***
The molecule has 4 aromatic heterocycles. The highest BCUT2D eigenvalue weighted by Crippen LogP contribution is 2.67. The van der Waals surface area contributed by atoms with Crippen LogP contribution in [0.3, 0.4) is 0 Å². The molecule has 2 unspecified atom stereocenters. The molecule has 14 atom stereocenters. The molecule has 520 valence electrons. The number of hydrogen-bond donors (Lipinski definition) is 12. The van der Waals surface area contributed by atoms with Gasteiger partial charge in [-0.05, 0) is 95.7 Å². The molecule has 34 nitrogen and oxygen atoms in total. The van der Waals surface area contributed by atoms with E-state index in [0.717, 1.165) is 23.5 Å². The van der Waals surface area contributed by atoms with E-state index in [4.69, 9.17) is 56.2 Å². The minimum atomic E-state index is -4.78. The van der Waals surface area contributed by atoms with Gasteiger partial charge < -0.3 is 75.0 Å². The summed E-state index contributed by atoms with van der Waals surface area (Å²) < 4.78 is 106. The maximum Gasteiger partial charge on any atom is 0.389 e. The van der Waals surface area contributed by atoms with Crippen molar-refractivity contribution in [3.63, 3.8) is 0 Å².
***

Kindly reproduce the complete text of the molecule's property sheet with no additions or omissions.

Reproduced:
The molecule has 4 aromatic heterocycles. The highest BCUT2D eigenvalue weighted by Crippen LogP contribution is 2.67. The van der Waals surface area contributed by atoms with Crippen LogP contribution in [0.3, 0.4) is 0 Å². The molecule has 2 unspecified atom stereocenters. The molecule has 14 atom stereocenters. The molecule has 520 valence electrons. The number of hydrogen-bond donors (Lipinski definition) is 12. The van der Waals surface area contributed by atoms with Gasteiger partial charge in [-0.05, 0) is 95.7 Å². The molecule has 34 nitrogen and oxygen atoms in total. The van der Waals surface area contributed by atoms with E-state index in [0.717, 1.165) is 23.5 Å². The van der Waals surface area contributed by atoms with E-state index in [4.69, 9.17) is 56.2 Å². The minimum atomic E-state index is -4.78. The van der Waals surface area contributed by atoms with Gasteiger partial charge < -0.3 is 75.0 Å². The summed E-state index contributed by atoms with van der Waals surface area (Å²) < 4.78 is 106. The maximum Gasteiger partial charge on any atom is 0.389 e. The van der Waals surface area contributed by atoms with Crippen molar-refractivity contribution in [3.63, 3.8) is 0 Å².